Matty Bovan is a creative action man: For spring he picked up his hook and crocheted the bright fuzzy squares for the giant cape that Erin O’Connor models in his film and look book. He also spent days at his sewing machine turning lengths of thin, colorful climbing cords into giant, wacky organic shapes, and debuted hand-dyed Ugg shoes and slippers as part of a collaboration with the brand.
Outside show season, he’s screen printing or tie-dyeing shirts and selling them on his website to customers who live in wonder of just what Bovan will come up with next.
Bovan took domesticity as a theme for his spring collection, Hypercraft, spinning wallpaper, family photographs, dinnerware plate patterns, ’70s string art, crochet, and even the patterned carpets in “The Shining” into a wild, gender-free collection that was busy with texture, pattern and color.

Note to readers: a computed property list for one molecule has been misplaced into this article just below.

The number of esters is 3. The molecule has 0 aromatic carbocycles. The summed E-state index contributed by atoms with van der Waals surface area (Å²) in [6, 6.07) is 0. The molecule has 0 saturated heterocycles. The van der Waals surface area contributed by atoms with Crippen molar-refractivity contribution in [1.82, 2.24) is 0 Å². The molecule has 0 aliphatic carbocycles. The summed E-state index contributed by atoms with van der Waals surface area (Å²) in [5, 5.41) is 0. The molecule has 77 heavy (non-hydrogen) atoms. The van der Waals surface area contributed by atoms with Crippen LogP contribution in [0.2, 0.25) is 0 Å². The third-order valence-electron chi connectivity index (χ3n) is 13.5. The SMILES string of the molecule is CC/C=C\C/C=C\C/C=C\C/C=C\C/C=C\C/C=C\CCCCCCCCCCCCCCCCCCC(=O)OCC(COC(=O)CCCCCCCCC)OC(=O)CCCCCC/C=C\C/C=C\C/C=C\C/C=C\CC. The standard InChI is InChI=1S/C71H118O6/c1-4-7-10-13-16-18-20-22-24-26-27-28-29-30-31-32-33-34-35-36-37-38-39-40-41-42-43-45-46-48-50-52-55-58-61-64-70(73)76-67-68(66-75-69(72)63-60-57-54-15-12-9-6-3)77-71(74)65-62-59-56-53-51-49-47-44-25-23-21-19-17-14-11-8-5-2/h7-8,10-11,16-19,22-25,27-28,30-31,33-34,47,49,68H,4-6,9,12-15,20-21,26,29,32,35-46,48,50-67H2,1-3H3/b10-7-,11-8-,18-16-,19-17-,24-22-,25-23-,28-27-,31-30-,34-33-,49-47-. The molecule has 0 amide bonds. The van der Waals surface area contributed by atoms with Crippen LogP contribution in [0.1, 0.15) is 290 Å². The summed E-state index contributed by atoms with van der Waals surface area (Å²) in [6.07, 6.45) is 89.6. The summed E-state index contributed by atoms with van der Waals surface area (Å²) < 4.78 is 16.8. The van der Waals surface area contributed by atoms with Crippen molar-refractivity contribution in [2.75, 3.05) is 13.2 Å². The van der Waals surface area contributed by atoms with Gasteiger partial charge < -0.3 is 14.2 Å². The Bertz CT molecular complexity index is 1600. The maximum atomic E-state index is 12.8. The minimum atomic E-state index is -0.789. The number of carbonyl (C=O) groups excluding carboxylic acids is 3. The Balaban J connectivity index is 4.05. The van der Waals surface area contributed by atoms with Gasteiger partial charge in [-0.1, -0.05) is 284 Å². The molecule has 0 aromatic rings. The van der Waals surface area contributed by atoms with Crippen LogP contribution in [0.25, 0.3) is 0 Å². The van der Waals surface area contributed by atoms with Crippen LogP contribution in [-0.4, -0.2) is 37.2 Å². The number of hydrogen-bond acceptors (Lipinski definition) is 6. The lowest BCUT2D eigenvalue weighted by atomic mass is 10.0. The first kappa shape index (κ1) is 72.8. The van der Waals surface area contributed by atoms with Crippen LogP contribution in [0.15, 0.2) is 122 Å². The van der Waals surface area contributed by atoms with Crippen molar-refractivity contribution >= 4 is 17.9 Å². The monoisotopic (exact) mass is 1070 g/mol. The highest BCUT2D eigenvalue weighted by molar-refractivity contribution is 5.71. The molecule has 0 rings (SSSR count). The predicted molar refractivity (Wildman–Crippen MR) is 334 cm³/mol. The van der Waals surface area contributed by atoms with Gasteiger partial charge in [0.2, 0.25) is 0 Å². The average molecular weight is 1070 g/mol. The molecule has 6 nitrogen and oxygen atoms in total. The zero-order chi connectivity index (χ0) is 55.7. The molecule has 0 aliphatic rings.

As usual, it bumped against the idea of clothes. Layered up, these pieces were more like arts and crafts for the body. Broken down, they were more like clothes — long Lycra dresses, miniskirts made from deadstock tweed, chunky turtlenecks, long-sleeved tops and long tulle dresses fused with bright zigzagging knits, some of which dragged along the floor.
At a time when so few young designers can sketch — let alone wield a crochet hook or work a heat press — Bovan is a creator to the core, a designer in love with the process. It’s no wonder his customers are glued to his online shop hoping to get a glimpse inside his Willy Wonka world.